The Doomed story line continues after the somewhat less than stellar one-shot and the uneven “Infected” arc that ran through Action #31, Superman/Wonder Woman #8, Batman/Superman #11, and Superman #31. Fortunately, Greg Pak has been one of the shining lights of this cross-book story line, and he continues to show us why with Action #32 which begins the “Enemy of the State” story
The Doomed story line really depends on the reader believing that the Doomsday virus that has infected Superman has changed him from the big blue Boy Scout that we’re use to into a dangerous individual who has begun to doubt his own ability to keep his growing rage under control. Pak’s command of the character really helps to sell this aspect of the story, and pushes it farther in this issue as Clark continues to let his “humanity” slip away in the wake of the virus.
This is an issue that’s jam-packed with so many different characters that it easily could have become a confusing mess under a less skilled writer. But Pak somehow manages to include short, poignant scenes with a variety of Superman’s allies, including Lana Lang and Wonder Woman, who have a fun telephone conversation with each other, as well as Steel and the “newly reformed” Lex Luthor, whose characterization here is excellent. In just a few short scenes, Pak is able to illustrate that Luthor has apparently turned a new leaf following the conclusion of Forever Evil, and seems intent on living up to his promise to help the members of the Justice League and their allies whenever and wherever they need it.
Another nice touch in this issue is the inclusion of some characters dating back to Grant Morrison’s run on the title at the beginning of the New 52 launch in 2011. One of these characters in particular has a very interesting and almost touching scene with Lois Lane, and also acts as a plot point to illustrate how Superman is fighting to retain what makes him a paragon of goodness even as his psyche and his body are losing the battle to the Doomsday virus.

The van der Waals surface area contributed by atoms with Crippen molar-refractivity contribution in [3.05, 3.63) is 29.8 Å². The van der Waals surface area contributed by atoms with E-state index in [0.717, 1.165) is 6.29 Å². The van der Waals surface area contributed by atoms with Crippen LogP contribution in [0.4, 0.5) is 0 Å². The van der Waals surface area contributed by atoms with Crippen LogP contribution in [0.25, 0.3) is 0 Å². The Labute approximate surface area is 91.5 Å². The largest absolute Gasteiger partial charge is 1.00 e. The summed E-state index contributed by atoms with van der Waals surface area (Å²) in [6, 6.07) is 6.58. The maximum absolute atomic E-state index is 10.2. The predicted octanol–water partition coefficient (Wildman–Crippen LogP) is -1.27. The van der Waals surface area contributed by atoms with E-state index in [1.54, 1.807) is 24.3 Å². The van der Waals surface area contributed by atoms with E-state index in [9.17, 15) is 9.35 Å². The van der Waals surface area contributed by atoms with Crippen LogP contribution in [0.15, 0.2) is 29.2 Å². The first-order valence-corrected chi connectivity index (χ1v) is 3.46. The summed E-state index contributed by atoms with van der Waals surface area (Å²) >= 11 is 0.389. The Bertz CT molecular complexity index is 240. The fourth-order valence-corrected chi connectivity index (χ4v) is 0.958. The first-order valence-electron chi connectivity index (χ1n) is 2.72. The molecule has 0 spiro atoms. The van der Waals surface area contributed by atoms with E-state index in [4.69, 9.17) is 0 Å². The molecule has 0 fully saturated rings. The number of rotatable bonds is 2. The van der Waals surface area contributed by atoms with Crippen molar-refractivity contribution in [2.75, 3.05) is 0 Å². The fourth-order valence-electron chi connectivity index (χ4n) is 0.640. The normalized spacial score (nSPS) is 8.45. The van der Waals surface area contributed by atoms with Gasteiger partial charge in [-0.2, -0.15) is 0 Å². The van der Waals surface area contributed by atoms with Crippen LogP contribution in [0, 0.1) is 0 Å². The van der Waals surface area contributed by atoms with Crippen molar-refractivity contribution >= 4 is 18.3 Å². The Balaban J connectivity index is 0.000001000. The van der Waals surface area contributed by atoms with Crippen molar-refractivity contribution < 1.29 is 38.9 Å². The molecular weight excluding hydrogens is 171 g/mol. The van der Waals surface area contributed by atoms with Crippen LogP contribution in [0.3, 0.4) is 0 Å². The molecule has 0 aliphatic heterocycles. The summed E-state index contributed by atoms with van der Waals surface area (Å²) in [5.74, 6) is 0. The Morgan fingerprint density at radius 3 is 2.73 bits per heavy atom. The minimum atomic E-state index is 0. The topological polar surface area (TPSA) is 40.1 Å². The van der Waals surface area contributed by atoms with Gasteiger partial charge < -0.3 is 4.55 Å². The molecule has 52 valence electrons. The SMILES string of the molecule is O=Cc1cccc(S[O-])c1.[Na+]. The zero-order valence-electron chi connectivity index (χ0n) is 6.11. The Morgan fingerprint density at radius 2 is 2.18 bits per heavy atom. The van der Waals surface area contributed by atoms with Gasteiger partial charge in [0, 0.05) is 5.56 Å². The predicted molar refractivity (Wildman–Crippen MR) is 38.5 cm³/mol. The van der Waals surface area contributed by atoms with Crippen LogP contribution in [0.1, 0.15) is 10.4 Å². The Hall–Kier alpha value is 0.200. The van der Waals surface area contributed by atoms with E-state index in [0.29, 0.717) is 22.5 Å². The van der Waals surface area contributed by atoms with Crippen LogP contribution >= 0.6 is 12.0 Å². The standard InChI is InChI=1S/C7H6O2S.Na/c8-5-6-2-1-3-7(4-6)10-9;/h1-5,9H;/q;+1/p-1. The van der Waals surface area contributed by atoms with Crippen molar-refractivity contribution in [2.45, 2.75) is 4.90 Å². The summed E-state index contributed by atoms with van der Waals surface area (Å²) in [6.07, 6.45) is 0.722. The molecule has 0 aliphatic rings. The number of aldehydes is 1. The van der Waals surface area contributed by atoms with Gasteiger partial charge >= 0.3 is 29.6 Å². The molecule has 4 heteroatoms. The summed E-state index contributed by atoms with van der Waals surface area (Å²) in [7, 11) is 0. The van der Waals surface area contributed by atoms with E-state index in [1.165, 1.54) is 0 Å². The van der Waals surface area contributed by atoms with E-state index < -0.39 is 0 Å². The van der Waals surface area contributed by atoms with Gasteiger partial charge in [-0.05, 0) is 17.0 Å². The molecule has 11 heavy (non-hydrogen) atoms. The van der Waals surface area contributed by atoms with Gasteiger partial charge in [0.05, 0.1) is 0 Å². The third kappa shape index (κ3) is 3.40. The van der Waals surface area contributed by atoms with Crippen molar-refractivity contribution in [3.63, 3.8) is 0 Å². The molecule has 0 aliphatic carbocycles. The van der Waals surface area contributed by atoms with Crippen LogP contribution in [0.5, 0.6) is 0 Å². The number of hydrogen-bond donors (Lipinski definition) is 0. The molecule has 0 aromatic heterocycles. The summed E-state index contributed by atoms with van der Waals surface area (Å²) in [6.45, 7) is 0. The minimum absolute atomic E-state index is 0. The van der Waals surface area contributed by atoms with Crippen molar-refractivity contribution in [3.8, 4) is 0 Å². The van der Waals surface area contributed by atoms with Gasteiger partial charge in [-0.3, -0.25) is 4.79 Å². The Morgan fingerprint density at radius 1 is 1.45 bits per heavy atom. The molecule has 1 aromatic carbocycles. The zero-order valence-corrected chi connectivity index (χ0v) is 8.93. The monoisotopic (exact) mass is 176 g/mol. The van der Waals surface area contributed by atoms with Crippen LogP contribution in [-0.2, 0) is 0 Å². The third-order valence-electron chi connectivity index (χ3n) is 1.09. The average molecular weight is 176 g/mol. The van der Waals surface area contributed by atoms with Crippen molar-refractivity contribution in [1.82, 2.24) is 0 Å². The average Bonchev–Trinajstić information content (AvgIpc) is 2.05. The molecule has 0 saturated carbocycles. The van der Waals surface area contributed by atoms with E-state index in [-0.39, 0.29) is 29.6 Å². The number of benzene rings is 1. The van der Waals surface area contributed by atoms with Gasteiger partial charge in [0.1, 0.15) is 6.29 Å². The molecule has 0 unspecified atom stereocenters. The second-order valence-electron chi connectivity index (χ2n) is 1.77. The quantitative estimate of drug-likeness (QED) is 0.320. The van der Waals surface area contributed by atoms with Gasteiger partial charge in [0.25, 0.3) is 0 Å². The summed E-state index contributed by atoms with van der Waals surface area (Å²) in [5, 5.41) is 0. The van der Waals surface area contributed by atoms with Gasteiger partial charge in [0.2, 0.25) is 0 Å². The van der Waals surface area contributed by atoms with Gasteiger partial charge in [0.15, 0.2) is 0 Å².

The only disappointing part of this issue is that regular series artist Aaron Kuder did not illustrate or ink it; his shoes are filled by Scott Kolins this time around. And, to his credit, Kolins does a very solid job with most of the issue. In particular, his depiction of Steel looks fantastic, and there’s a really nicely done scene with Lana Lang in a makeshift military hospital in Smallville that is extremely detailed and laid out very well. For some reason, however, his facial work for Lois Lane and Wonder Woman was actually a bit difficult to tell apart (yes they both have long black hair but the similarity should really end there). Also, the opening page with a close-up shot of Superman is oddly more cartoon-like than the rest of the book, and not a great way to open the book, especially considering the rest of the interior art which is actually a decent replacement for Kuder.
Pak continues to deliver his excellent storytelling skills to help the Doomed story line become one of the better cross-title arcs from DC in recent history, and also turn Action into one of the better titles from DC.